It’s hard to believe that July is winding down already, but then again so much of it passed by in a blur. I’m grateful that we’re still slightly less scheduled for August (just one weekend trip planned) but instead I’m taking on the rather enormous task of pulling together a 35th birthday party for Michael just under a month from now. We’re not new to hosting larger affairs–back in New Haven we hosted an annual Hall Benedict Food and Wine Classic every fall–but it’s frankly been a long time since we’ve been host to more than four or five people at a time and frankly, I’m a little scared. The only way to handle this (at least for me) is to make a ton of lists, so I now have a Google Sheet spreadsheet populated with everything from menu ideas to guest lists and timelines so I can figure out what I’m going to do on the days leading up to the big day. Read More
Hubris is a funny thing: leading up to our move, we didn’t do much in the way of packing because I think we were feeling a bit superstitious about all of it, and so the most I did was clear out two closets’ worth of boxes and other assorted items and move them downstairs so that they would be ready to go come that Friday afternoon as soon as we had the keys. Those were quickly transported downstairs in short order, and that started what seemed like a marathon three-week push to wrap, pack, and move all of our possessions one measly floor down in our building. We squeezed in some painting too–just a few accent walls for now–along with two trips to IKEA, but in the end we were mostly moved out by the last week in April and so we had a little time to make sure we hadn’t missed anything. (We did: an old robe I had on the back of our bathroom door was kindly left at our new door by the listing agent for the old one.) It was exhausting, but ultimately pretty satisfying, work. Read More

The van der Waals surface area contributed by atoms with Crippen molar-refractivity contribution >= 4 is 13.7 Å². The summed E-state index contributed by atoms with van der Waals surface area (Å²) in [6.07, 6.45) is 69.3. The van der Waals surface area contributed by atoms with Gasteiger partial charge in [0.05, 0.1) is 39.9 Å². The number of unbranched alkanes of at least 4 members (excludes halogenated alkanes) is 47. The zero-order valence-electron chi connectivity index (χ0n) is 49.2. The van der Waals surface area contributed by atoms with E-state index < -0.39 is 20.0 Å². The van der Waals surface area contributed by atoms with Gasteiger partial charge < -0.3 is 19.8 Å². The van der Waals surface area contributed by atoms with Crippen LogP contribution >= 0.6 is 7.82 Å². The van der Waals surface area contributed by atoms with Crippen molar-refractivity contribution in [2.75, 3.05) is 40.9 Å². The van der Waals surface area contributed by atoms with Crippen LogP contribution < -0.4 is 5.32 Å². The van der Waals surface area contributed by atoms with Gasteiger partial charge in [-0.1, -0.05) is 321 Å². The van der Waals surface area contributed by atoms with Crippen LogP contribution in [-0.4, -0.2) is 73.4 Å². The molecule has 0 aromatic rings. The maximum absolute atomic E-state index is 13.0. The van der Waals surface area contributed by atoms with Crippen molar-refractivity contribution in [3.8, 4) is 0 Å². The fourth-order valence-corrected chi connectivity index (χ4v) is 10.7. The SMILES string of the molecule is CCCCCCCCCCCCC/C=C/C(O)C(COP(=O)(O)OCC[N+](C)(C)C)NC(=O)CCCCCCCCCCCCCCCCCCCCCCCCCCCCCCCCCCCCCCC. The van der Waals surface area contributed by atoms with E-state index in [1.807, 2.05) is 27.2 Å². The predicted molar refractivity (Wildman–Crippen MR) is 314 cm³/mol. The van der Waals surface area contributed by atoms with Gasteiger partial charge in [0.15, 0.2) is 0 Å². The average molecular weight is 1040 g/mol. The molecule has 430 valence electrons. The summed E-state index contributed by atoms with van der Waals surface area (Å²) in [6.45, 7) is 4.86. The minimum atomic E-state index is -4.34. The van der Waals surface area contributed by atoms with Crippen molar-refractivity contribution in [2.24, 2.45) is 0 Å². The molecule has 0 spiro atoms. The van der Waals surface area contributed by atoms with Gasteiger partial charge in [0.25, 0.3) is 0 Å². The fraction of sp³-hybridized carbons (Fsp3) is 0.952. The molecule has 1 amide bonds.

About a week ago I found a link to an article on the myth of easy cooking–in it the author claims that cooking for the most part isn’t very easy or fast, and with so many ways of ordering food made available to us, sometimes it’s simply much, much faster to get some relatively-wholesome food via Seamless or similar. On one hand, she’s right because if you did take her approach and stop at the market every day for ingredients and then set down to cook them when you got home from work, it would take an enormous amount of time. Read More
As creative as we like to get in the kitchen on weekends, I have to admit that we are pretty susceptible to falling into dinner routines (or ruts, depending on how you look at it) on weeknights. If work is keeping us really busy it becomes much easier to stick with what we know and bang out dinner without much thinking, but too much of that will leave me feeling rather uninspired, and there’s something to be said about closing out the day with a delicious meal that isn’t just the same old, same-old. Read More